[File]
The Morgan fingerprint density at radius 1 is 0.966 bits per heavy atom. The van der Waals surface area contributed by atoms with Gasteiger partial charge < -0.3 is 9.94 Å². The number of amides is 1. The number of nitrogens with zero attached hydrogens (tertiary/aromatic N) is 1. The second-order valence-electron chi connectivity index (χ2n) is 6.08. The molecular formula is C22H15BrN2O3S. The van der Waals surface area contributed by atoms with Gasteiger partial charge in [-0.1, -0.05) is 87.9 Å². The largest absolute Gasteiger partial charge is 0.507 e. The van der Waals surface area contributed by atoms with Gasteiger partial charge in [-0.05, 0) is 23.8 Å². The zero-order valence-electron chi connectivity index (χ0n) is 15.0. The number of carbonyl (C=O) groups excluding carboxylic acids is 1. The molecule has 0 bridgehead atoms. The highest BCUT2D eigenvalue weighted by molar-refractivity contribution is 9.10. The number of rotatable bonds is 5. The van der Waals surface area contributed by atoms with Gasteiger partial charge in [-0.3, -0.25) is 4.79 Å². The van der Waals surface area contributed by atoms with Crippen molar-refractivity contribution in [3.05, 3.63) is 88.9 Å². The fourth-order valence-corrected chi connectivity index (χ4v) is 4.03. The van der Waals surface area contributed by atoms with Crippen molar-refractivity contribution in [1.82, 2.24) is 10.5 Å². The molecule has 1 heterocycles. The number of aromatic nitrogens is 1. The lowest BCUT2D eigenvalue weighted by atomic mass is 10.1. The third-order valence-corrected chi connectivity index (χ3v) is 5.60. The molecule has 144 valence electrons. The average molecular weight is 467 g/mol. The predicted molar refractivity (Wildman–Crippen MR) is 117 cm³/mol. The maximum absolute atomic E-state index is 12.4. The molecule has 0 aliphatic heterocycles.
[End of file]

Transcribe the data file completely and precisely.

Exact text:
The Morgan fingerprint density at radius 1 is 0.966 bits per heavy atom. The van der Waals surface area contributed by atoms with Gasteiger partial charge < -0.3 is 9.94 Å². The number of amides is 1. The number of nitrogens with zero attached hydrogens (tertiary/aromatic N) is 1. The second-order valence-electron chi connectivity index (χ2n) is 6.08. The molecular formula is C22H15BrN2O3S. The van der Waals surface area contributed by atoms with Gasteiger partial charge in [-0.1, -0.05) is 87.9 Å². The largest absolute Gasteiger partial charge is 0.507 e. The van der Waals surface area contributed by atoms with Gasteiger partial charge in [-0.05, 0) is 23.8 Å². The zero-order valence-electron chi connectivity index (χ0n) is 15.0. The number of carbonyl (C=O) groups excluding carboxylic acids is 1. The molecule has 0 bridgehead atoms. The highest BCUT2D eigenvalue weighted by molar-refractivity contribution is 9.10. The number of rotatable bonds is 5. The van der Waals surface area contributed by atoms with Gasteiger partial charge in [-0.3, -0.25) is 4.79 Å². The van der Waals surface area contributed by atoms with Crippen molar-refractivity contribution in [3.05, 3.63) is 88.9 Å². The fourth-order valence-corrected chi connectivity index (χ4v) is 4.03. The van der Waals surface area contributed by atoms with Crippen molar-refractivity contribution in [1.82, 2.24) is 10.5 Å². The molecule has 1 heterocycles. The number of aromatic nitrogens is 1. The lowest BCUT2D eigenvalue weighted by atomic mass is 10.1. The third-order valence-corrected chi connectivity index (χ3v) is 5.60. The molecule has 144 valence electrons. The average molecular weight is 467 g/mol. The predicted molar refractivity (Wildman–Crippen MR) is 117 cm³/mol. The maximum absolute atomic E-state index is 12.4. The molecule has 0 aliphatic heterocycles.